languages in countries around the world.
has been published for over twenty years and have written over forty
horror, dark fantasy and tie-in novels, including The Silence,
Relics, Coldbrook, The Cabin in the Woods, the Noreela series of
fantasy books (Dusk, Dawn, Fallen and The Island), the NY Times
Bestselling novelisation of the movie 30 Days of Night, Alien: Out of
the Shadows, Star Wars: Dawn of the Jedi – Into the Void, and several
books with Christopher Golden, including Blood of the Four, The Map
of Moments and The Secret Journeys of Jack London. He’s also written
hundreds of novellas and novels and have won several prestigious awards.
out summer 2018. Pay the Ghost, starring Nicolas Cage, was released
in 2016. More of his work is currently in development for the big screen.
beat-up old Chevy Corsica. Max didn’t complain. The car had no air-conditioning, and the
afternoon was warm and humid. Back home in Boston, November meant chilly days and chillier
nights. But that Louisiana day, winter felt a whole world away.
“Thanks for coming to get me,” he said, fifteen minutes south of the airport.
“Not a problem. Guy like you, if you’d gotten a rental, you’d probably have been carjacked
before you got anywhere near your hotel.”
Max stared at her, waiting for the smile. It didn’t come.
Corinne kept both hands on the wheel and her eyes straight ahead. There’d been precious little
small talk at the airport, and even less since.
“We’re a little short on jokes down here, lately,” she said. “So yeah, I’m serious. It’s rough. The
city’s still reeling.” She trailed off, but Max sensed that she had more to say, so he gave her the
silence in which to speak. After a pause, she did. “They’ve got hundreds of dead folk in a
warehouse over by the Superdome. Doing DNA tests, supposedly, trying to figure out who they
all are. If I hadn’t laid claim to Gaby, she’d probably still be over there. Maybe forever. French
Quarter’s back up and running, other parts of the city, too. High ground. You’ll be fine in your
hotel. But some areas, it’s still a war zone. Might as well be in Baghdad. A lot of the folks that
left, maybe most of ’em, aren’t ever coming back. Some places, it’s like the apocalypse came.
There’s talk of rebuilding, but it’s never gonna happen. That’s the first sign of a crumbling
Cities fall and nobody builds ’em up again.”
He kept staring at her, but Corinne still didn’t turn to him. Max became keenly aware of his
hands, as though he should be able to do something with them, maybe try to offer her comfort,
or send up a prayer to God. But he barely knew Corinne, and he and God were strangers.
After a couple of minutes, the time when he should have said something in reply passed, so he
stopped seeking the words.
Corinne and Gabrielle were cousins, Creole girls who’d never be mistaken for white but whose
skin forever marked them out among the black population of New Orleans. Max had never
understood the politics of hue, and always feared expressing an opinion on the subject. He was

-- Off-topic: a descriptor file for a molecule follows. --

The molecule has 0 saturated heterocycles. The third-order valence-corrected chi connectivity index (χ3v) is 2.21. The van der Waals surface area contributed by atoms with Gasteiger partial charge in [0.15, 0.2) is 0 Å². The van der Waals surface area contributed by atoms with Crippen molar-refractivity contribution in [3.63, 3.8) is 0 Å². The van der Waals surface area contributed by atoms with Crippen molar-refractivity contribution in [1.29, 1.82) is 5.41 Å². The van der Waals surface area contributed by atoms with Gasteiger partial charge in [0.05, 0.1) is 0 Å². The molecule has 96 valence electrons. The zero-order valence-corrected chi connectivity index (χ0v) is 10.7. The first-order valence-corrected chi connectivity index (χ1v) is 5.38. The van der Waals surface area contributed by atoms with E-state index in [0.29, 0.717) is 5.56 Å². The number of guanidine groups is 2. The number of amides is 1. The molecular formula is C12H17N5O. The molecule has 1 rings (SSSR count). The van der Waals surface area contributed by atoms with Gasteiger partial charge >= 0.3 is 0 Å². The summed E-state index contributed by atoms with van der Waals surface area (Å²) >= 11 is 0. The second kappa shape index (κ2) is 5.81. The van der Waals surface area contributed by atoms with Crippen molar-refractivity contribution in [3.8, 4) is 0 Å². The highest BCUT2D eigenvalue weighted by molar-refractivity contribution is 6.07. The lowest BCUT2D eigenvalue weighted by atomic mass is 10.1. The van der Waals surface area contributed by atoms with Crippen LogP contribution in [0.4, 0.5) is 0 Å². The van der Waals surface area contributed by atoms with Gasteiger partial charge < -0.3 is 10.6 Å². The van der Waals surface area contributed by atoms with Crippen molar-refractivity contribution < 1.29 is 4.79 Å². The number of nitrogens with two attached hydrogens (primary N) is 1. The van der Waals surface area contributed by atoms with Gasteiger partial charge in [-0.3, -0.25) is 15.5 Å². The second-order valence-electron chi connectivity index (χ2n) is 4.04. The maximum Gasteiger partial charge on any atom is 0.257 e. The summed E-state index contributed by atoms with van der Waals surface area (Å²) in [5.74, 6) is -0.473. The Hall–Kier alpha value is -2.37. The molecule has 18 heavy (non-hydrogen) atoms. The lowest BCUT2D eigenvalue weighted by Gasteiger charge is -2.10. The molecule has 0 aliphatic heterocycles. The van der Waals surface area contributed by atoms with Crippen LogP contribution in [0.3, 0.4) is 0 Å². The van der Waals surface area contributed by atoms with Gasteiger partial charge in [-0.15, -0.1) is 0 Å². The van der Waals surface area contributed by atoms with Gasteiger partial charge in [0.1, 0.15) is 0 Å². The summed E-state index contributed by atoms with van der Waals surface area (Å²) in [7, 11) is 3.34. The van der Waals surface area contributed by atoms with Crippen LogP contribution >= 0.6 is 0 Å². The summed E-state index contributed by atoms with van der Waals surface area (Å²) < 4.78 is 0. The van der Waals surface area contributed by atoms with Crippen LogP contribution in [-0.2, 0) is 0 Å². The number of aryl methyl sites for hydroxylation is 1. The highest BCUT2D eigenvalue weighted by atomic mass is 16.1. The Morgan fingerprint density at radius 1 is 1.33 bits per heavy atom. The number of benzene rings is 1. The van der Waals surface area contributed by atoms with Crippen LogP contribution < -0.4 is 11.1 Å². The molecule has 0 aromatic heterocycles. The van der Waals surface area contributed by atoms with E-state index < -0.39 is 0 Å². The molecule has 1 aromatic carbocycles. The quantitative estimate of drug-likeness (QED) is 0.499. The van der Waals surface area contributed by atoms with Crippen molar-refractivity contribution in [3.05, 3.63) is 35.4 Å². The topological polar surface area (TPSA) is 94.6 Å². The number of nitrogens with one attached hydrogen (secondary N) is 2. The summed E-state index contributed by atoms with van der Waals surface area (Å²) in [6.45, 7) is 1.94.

white and from Boston, and he couldn’t claim to know a damn thing about New Orleans. So he
kept his mouth shut. All he knew was that even before he’d met Gabrielle he had thought a
mixed-race heritage produced the most beautiful children, and that there must be some lesson
the world should learn from that. Meeting Gabrielle had cemented this belief.Riding in the car beside her, Max saw some of that same beauty in Corinne. They’d met half a
dozen times when he’d been involved with Gabrielle, but he’d never really noticed her looks.
She simply didn’t have her cousin’s presence. Gabrielle had burned brightly; Corinne had been
in her shadow. But apparently it hadn’t stopped her from loving Gabrielle.
Abruptly, she turned and shot him a hard look. “Why do you keep staring at me like that?”
“You look a little like her,” Max said.
“I’m nothing like her!” Corinne snapped, turning her gaze back to the road ahead. The hurt in
her voice didn’t surprise him, but the anger did.
“Are we really going to be the only people at the funeral?”
Corinne softened. “Our family shut her out; you know that.
The ones who are still in the city, they live Uptown. When she was alive, they’d cross the street
if they saw her coming. Now that she’s dead, they won’t be going out of their way to say good-
bye. Could be some of her friends’ll have heard and come along and surprise me, but I doubt it.
Lots of people have been shipped out. Those who are still here are looking after themselves and
their own. It’s all right, though.”
Max looked out the window, watching the side of the highway where wind-downed trees and
abandoned cars remained, part of the debris left behind by the storm.
“Two people,” he said quietly. “How can that be all right?”
“Ah, she wouldn’t mind so much,” Corinne said. “She didn’t have but the two of us who really
loved her. We’ll be there. That’s as it should be.”
Max swallowed hard. His throat had gone dry. “I’m not sure—”
“Don’t even start. She put the knife in you deep, man. I know that. But don’t try to tell me you
stopped loving her because of it.
I know better.”
Irritated, he narrowed his eyes and studied her. “You think so?”
“You’re here, aren’t you?”
Max opened his mouth, but closed it again. The Doucette women had a habit of leaving him